Ontario City Council President Freddy Rodriguez at a March 4 meeting. (Liliana Frankel/The Enterprise)
ONTARIO – The Malheur County Clerk’s Office announced early Tuesday that petitioners seeking to recall Ontario City Councilor Freddy Rodriguez had obtained the required signatures to force Rodriguez to either resign or for a recall vote.
As of Wednesday, Rodriguez, who serves as council president, has not submitted his decision to the Ontario city recorder’s office but indicated on his Facebook page that he would not resign.
“To everyone begging me to resign and circumvent 10,500 citizens, I have always made sure the voters have their views heard. I will do no different here. This will go to the voters with the ever elusive ‘other half of the story’ for them to weigh,” Rodriguez wrote Tuesday.
The petition received 512 verified signatures, 18 more than needed by the June 7 deadline.
Cydney Cooke, an Ontario business owner and the chief petitioner of the recall effort, said that the petition received more signatures that weren’t turned in once the requirement was reached.
The official petition sheet, on which all signatures were collected, cites Rodriguez’s history of domestic abuse, defamation of character, inappropriate behavior to citizens on social media and in person, and the violation of a city ordinance that prohibits councilors from interfering with administrative services as grounds for his removal.
City Recorder Tori Barnett said that she spoke with Rodriguez Tuesday afternoon and informed him that he has until Friday at 5 p.m. to submit a written letter of resignation.
If he opts to send the issue to a vote, he will have until Monday at 5 p.m. to submit a 200-word written statement that would go on the ballot. The statement that Cooke submitted when filing the petition would also go on the ballot.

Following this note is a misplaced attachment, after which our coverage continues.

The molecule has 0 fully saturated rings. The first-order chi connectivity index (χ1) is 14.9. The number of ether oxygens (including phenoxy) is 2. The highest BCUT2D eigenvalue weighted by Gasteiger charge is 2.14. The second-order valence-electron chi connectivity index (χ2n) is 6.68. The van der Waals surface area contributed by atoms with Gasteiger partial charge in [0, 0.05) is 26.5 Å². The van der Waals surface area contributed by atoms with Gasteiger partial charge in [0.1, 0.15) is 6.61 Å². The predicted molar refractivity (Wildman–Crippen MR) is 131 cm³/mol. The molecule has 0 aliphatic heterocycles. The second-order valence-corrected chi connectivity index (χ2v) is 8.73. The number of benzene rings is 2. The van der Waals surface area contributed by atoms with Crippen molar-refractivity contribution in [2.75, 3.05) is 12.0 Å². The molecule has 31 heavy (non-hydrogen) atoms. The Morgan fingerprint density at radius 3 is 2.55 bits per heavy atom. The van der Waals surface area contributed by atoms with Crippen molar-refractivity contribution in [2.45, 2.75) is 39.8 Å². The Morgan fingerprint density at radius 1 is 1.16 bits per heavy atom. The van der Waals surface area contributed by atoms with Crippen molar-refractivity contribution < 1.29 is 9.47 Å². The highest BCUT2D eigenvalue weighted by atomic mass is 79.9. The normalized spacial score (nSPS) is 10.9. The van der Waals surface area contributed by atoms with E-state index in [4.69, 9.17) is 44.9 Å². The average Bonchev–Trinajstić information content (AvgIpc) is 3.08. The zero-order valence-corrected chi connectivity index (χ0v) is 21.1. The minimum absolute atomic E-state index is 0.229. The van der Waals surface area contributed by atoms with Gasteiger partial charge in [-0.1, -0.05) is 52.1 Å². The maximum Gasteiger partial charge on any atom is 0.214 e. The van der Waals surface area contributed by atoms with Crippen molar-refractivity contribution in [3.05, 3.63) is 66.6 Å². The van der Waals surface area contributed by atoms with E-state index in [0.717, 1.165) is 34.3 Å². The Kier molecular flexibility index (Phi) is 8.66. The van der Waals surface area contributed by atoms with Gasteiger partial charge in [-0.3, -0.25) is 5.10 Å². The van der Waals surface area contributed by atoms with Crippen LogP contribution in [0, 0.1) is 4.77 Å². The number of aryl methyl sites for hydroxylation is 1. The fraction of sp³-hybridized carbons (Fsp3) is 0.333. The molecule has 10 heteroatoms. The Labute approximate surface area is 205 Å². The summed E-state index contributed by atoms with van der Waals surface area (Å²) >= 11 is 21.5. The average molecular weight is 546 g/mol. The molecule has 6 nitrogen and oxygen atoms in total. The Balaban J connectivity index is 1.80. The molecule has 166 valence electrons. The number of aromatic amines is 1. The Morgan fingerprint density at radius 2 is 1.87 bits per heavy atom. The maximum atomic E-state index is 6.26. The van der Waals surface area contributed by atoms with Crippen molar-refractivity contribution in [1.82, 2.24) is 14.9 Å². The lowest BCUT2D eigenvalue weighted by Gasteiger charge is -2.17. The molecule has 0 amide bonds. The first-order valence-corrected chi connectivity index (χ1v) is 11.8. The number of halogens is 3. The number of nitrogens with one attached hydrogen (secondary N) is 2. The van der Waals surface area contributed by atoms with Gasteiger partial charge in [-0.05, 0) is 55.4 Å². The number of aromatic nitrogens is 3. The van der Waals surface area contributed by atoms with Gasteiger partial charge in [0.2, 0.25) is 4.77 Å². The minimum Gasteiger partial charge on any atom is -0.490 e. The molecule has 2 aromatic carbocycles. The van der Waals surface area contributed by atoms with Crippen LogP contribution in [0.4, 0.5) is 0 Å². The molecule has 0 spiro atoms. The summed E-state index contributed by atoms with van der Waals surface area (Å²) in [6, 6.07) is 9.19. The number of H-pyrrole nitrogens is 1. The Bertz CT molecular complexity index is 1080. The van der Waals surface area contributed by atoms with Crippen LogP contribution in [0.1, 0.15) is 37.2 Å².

Councilor Ken Hart said in an email that the petition receiving enough signatures to send the issue to a vote is proof enough that city residents had lost trust in Rodriguez and that he should consider the impact that a recall vote would have on the city.
“Should he decide to allow the recall vote to proceed I will cast my vote in favor of his being recalled as an Ontario city councilor,” said Hart.
Councilor Eddie Melendrez also said in an email that he was saddened that the city has made it to this point and like the citizens that voted for Rodriguez, he gives everyone the “opportunity and the support to be successful.” Melendrez said, personally, that “if citizens vocally expressed dissatisfaction with myself, I would resign.”
Mayor Riley Hill and Councilors Sam Baker, John Kirby, and Michael Braden hadn’t responded by Wednesday morning to an email from the Enterprise seeking comment on the issue.
The Facebook group “Ontario Citizens for Freddy Rodriguez’s Recall” called for citizens to email city councilors and urge them to encourage Rodriguez to resign and “save our community thousands of dollars on a special election.”
CORRECTION: Freddy Rodriguez will have the opportunity to provide a statement to voters for a recall election. The statement used on the recall petition itself would be used again on the ballot. An earlier version incorrectly said petitioners could submit a new statement. The Enterprise apologizes for the error.
News tip? Contact reporter Joey Cappelletti at [email protected] or 616-610-3093.